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Short history of Greenough's 'Geological Map of England and Wales' (1820)

Greenough map
First edition of Greenough's 'Geological Map of England and Wales (1820)
When the Geological Society was formed in 1807, the science of geology was very new. So new in fact that its members spent the first few years attempting to collate what was known about the subject, even requesting help from the general public. As data and specimens poured in what became clear was the virtual absence of geological maps of the British Isles.

George Bellas Greenough
Therefore on 7 April 1809 the Society formed its Committee of Maps, stating “...the construction of Mineralogical Maps and the collection of Drawings, Models, Sections of Mines, &c, are well worthy the attention of the Geological Society, and cannot fail materially to promote the objects which they had in view of associating.” In July 1810 this had developed into the ambitious plan to create a geological map of the country. In November 1812, our first president George Bellas Greenough (1778-1855) presented a draft map which had the rudimentary strata for England and Wales marked.

The Society was aware that William Smith had also been attempting to create a map of England and Wales. In 1808 a delegation of Members of the Society, including Greenough, paid a visit to Smith to see his fossil collection and maps as part of the early fact-finding missions. Apparently they came away not fully convinced by Smith’s fossil theories nor impressed with the slow progress of his map which had by then virtually ground to a halt. However in 1812 Smith had finally found a publisher, resulting in both maps being in production at the same time.

Unlike Smith’s map which was principally the work of one man, Greenough’s map (as it is popularly called) is the first crowd-sourced map. It was initially collated from the information which had been sent in, but up until its publication in 1820, Greenough was still encouraging Society Members, mine owners and other interested parties based in the regions to share their local geological knowledge in order that the map be as accurate as possible.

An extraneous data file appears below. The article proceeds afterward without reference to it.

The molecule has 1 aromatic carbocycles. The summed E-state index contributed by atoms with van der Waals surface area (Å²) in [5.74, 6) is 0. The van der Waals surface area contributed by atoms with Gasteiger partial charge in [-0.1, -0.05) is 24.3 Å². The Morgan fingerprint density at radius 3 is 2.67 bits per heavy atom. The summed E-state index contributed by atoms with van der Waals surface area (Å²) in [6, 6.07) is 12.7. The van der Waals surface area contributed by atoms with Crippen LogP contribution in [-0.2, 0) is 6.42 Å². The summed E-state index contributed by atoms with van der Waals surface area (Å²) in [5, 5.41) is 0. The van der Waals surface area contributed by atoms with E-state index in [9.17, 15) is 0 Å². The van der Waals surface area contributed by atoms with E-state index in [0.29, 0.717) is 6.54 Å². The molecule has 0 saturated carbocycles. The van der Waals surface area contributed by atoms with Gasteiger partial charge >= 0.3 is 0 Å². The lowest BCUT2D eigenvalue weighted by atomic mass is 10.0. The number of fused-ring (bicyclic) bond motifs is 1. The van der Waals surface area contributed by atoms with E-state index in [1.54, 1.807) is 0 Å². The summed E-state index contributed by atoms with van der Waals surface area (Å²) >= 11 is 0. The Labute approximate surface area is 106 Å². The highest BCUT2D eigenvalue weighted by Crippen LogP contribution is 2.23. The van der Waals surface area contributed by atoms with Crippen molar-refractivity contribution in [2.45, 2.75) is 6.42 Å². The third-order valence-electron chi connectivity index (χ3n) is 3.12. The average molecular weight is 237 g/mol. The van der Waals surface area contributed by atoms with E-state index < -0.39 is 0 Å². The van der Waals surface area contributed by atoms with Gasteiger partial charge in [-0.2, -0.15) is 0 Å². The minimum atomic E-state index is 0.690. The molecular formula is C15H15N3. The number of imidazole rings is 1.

Smith’s map came out first and both the Society and Greenough received copies from the first batch produced around September 1815. This would prove controversial as of course Greenough now had access to Smith’s work which he acknowledged he did consult. How much he made use of it is unclear.

Greenough’s map was not published until 1820 due to the problems with the base map. Existing maps were considered not good enough and the estimates to re-engrave them too high. Instead the base map was created from scratch, but being rather pernickety Greenough kept asking for modifications. The base map would take nearly five years to produce and cost far much more than if an existing map had been re-engraved. In the end the total production costs were around £1720 which is about £100,000 in today’s money. The wealthy Greenough and his fellow map committee member Henry Warburton (1784-1858) underwrote the cost between them on the understanding they would be paid back from the sales.

Around 325 coloured maps were produced, with 33 given away free to other institutions. Whilst Warburton got two thirds of his money back, Greenough got nothing.

Greenough’s map is more accurate than Smith’s because he used multiple sources, whilst Smith, strictly bound by his stratigraphical theories, would add strata in areas where he presumed they must be but did not in fact exist.

The Greenough Map was issued with updated geological colouring in two further editions in 1840 and 1865 respectively.

Discover more by visiting our online exhibition Making Maps - George Bellas Greenough's mapping of the British Isles